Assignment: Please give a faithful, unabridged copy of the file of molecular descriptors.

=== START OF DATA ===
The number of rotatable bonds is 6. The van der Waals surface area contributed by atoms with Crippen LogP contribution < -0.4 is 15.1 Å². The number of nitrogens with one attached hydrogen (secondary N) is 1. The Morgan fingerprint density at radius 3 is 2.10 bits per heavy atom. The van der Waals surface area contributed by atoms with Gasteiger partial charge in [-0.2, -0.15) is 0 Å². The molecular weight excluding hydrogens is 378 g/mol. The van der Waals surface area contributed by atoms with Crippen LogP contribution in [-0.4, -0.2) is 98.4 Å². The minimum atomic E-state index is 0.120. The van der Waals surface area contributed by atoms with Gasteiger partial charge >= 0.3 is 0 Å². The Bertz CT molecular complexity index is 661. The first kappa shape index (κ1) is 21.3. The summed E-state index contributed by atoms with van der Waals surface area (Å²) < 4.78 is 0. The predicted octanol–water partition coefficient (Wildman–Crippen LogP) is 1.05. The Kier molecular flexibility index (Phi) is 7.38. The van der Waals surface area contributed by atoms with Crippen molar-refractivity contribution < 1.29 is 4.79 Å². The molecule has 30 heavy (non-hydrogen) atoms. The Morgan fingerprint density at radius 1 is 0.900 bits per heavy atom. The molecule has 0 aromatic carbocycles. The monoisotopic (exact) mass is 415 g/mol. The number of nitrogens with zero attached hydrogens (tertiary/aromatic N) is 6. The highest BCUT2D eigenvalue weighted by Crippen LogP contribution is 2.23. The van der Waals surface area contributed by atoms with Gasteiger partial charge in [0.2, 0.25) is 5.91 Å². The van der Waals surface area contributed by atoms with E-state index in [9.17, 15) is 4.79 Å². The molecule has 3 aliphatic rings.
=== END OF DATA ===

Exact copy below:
The number of rotatable bonds is 6. The van der Waals surface area contributed by atoms with Crippen LogP contribution < -0.4 is 15.1 Å². The number of nitrogens with one attached hydrogen (secondary N) is 1. The Morgan fingerprint density at radius 3 is 2.10 bits per heavy atom. The van der Waals surface area contributed by atoms with Gasteiger partial charge in [-0.2, -0.15) is 0 Å². The molecular weight excluding hydrogens is 378 g/mol. The van der Waals surface area contributed by atoms with Crippen LogP contribution in [-0.4, -0.2) is 98.4 Å². The minimum atomic E-state index is 0.120. The van der Waals surface area contributed by atoms with Gasteiger partial charge >= 0.3 is 0 Å². The Bertz CT molecular complexity index is 661. The first kappa shape index (κ1) is 21.3. The summed E-state index contributed by atoms with van der Waals surface area (Å²) < 4.78 is 0. The predicted octanol–water partition coefficient (Wildman–Crippen LogP) is 1.05. The Kier molecular flexibility index (Phi) is 7.38. The van der Waals surface area contributed by atoms with Crippen molar-refractivity contribution < 1.29 is 4.79 Å². The molecule has 30 heavy (non-hydrogen) atoms. The Morgan fingerprint density at radius 1 is 0.900 bits per heavy atom. The molecule has 0 aromatic carbocycles. The monoisotopic (exact) mass is 415 g/mol. The number of nitrogens with zero attached hydrogens (tertiary/aromatic N) is 6. The highest BCUT2D eigenvalue weighted by Crippen LogP contribution is 2.23. The van der Waals surface area contributed by atoms with Gasteiger partial charge in [0.2, 0.25) is 5.91 Å². The van der Waals surface area contributed by atoms with E-state index in [9.17, 15) is 4.79 Å². The molecule has 3 aliphatic rings.